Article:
From the very beginning of the war with Germany Major-General Novikov skillfully used the forces available to him. As early as 25 June 1941 Novikov launched offensive raids against German and Finish airfields. Although Novikovs airmen flew 16,567 sorties in 22 days, nothing seemed to slow the Axis advance. As German and Finnish forces closed in on Leningrad our air commander found himself with fewer and fewer operational aircraft. Zhukov arrived on 10 September, and by the time he left in early October the city was surrounded. But the city was held; though hundreds of thousands would die during the siege. Novikovs own young son was flown out over the air bridge.
On 3 February 1942 Novikov met with Stalin and was given the job of Air Force First Deputy Commander. He was immediately sent to Western Front to plan and coordinate air operations for Zhukov. Further assignments to key operations quickly followed. In these operations Novikov stressed the importance of one central authority over air assets, so that they could be massed and coordinated. Previously, Soviet aircraft had often been dispersed and lacked meaningful coordination.
Alexander Novikov was named Commander of the Soviet Army Air Force on 11 April 1942 and concurrently promoted to Lieutenant-General. With the new commander came a new senior staff. The structure and tactics of the air force were also changed by what were known as the Novikov Reforms. Certain ideas were copied from the Germans while others were of Soviet origin. A new long-range aviation organization (ADD) was created. The Air Army replaced frontal aviation. Except for some liaison and reconnaissance aircraft, army level commanders lost their aviation assets. Reserve formations were organized into Air Corps of two or more Air Divisions, with a strength of 120-270 aircraft. Several Air Corps would be given to an Air Army for critical operations, then moved to another sector on an as needed basis. Further reform measures covered rear services, lower level organizational structures, training, and other areas.
The new Air Armies and reserve Air Corps gave the Soviet Air Force (VVS) a strategic mobility, which it had lacked. This new ability was demonstrated in the Stalingrad campaign. During the Axis advance to Stalingrad and stubborn defense the VVS didnt seriously challenge the Luftwaffe. This allowed the Soviets to conserve strength, adapt to the new organizational structure, and gain experience with the large numbers of new aircraft coming into inventory. Once the Soviets decided to go over to the offensive this quickly changed.
General Novikov continued to be a key player in the Soviet command team, and he was sent as a Stavka (Headquarters, Supreme High Command) representative to various parts of the front. General Novikov arrived at Stalingrad in November 1942, once again at the request of Zhukov, who said, We work well together. Novikov concentrated 1,414 aircraft in three Air Armies to support operation Uranus. The expansible nature of the new Air Armies is demonstrated by the inclusion of four Air Corps from Stavka Reserve. When the attack began poor weather limited the Luftwaffe to 150 sorties over four days. In contrast the VVS flew 1,000 sorties, mostly ground support.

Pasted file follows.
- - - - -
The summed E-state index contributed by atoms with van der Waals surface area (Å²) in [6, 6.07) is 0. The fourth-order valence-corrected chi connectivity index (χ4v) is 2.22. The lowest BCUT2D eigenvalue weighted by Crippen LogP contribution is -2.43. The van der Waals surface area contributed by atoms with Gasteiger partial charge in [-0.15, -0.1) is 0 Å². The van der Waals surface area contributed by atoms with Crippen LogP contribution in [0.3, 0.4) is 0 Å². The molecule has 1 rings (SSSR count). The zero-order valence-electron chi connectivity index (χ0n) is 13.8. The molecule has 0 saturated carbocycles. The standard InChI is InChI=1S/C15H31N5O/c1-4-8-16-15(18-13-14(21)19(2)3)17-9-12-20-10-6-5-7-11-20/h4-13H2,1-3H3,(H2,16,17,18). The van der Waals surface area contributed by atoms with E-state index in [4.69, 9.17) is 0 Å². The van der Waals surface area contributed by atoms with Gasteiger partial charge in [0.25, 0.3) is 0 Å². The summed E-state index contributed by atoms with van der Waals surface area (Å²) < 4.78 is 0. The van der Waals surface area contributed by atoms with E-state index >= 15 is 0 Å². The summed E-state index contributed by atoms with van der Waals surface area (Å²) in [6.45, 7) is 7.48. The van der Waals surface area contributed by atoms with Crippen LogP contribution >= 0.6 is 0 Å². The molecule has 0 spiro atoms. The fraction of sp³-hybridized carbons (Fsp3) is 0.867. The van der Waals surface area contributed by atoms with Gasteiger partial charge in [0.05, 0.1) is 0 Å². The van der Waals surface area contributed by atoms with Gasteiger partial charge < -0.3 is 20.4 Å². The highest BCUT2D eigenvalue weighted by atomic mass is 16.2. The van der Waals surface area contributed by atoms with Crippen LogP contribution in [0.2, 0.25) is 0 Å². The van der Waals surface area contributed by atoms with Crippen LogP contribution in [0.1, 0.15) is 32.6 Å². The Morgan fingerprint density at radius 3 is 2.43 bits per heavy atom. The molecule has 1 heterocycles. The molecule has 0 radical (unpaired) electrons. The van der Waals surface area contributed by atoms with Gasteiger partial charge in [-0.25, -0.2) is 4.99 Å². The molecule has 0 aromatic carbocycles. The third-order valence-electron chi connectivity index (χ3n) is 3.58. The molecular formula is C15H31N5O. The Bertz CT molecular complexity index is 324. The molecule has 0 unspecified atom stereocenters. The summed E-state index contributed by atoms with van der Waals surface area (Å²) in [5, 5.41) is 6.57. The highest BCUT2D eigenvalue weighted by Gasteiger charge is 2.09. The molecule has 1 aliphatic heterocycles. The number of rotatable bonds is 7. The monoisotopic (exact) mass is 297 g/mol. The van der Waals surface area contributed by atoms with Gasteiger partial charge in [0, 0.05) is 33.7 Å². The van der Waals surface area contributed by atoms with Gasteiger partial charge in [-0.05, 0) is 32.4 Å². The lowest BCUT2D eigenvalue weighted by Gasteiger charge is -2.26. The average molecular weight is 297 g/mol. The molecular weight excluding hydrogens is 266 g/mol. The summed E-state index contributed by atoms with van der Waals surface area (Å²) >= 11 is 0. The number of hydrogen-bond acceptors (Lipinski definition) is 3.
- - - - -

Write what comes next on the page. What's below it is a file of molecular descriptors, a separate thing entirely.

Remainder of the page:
Much of the massed Soviet air power was sent against 6th Army and the German air bridge. Several hundred obsolete Soviet planes were used as night harassment bombers. Novikov concentrated his own efforts on organizing a blockade based on hitting the German airfields within and without the pocket, strong antiaircraft defenses along likely routes, and interceptors directed by ground stations. The combination of poor weather and a more effective Red Air Force did not stop the Luftwaffe, but they inflicted heavy losses and kept the rate of supply well below the required level. During the period 19 November 1942 through 2 February 1943 the Soviets flew 35,920 sorties. For his exploits General Novikov was named the Soviet Unions first ever Air Marshal on 17 March 1943.
 Kozhevnikov, 41; Erickson, 161.
 Kozhevnikov, 44
 Erickson, 162.
 Erickson, 162; Kozhevnikov, 68.
 Kozhevnikov, 234; Alexander Boyd, The Soviet Air Force since 1918, (New York: Stein and Day, 1977), 140; Erickson, 163; Von Hardesty, Red Phoenix, the Rise of Soviet Air Power, 1941-1945, (Washington: Smithsonian Institution Press, 1982), 83-85.
 Boyd, 141; Hardesty, 87; Kozhevnikov, 72-74.
 Hardesty, 91-2; Boyd, 159; Russell Miller, The Soviet Air Force at War, The Epic of Flight, (Alexandria, Virginia: Time-Life Books, 1983), 117.
 Erickson, 165.
 Erickson, 165; Kozhevnikov, 95; Hardesty, 105.
 Kozhevnikov, 95.
 Miller, 123.
 Hardesty, 124; Kozhevnikov, 97-98.
 Kozhevnikov, 100.
 Kozhevnikov, 234; Erickson, 166.